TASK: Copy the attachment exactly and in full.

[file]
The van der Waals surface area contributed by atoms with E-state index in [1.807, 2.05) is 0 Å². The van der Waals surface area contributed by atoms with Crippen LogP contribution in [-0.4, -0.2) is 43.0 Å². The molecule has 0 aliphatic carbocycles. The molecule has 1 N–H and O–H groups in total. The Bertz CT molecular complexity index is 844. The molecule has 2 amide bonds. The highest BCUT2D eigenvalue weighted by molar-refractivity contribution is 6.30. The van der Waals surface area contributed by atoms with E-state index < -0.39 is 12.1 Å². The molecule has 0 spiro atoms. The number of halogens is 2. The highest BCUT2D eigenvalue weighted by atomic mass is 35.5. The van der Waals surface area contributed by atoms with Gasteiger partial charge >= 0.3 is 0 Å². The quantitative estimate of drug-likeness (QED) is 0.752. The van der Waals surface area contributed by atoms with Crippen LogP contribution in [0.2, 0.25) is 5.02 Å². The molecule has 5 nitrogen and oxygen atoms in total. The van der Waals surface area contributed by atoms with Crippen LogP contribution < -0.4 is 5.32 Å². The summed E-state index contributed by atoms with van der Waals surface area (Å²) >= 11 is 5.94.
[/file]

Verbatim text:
The van der Waals surface area contributed by atoms with E-state index in [1.807, 2.05) is 0 Å². The van der Waals surface area contributed by atoms with Crippen LogP contribution in [-0.4, -0.2) is 43.0 Å². The molecule has 0 aliphatic carbocycles. The molecule has 1 N–H and O–H groups in total. The Bertz CT molecular complexity index is 844. The molecule has 2 amide bonds. The highest BCUT2D eigenvalue weighted by molar-refractivity contribution is 6.30. The van der Waals surface area contributed by atoms with E-state index < -0.39 is 12.1 Å². The molecule has 0 spiro atoms. The number of halogens is 2. The highest BCUT2D eigenvalue weighted by atomic mass is 35.5. The van der Waals surface area contributed by atoms with Gasteiger partial charge >= 0.3 is 0 Å². The quantitative estimate of drug-likeness (QED) is 0.752. The van der Waals surface area contributed by atoms with Crippen LogP contribution in [0.2, 0.25) is 5.02 Å². The molecule has 5 nitrogen and oxygen atoms in total. The van der Waals surface area contributed by atoms with Crippen LogP contribution < -0.4 is 5.32 Å². The summed E-state index contributed by atoms with van der Waals surface area (Å²) >= 11 is 5.94.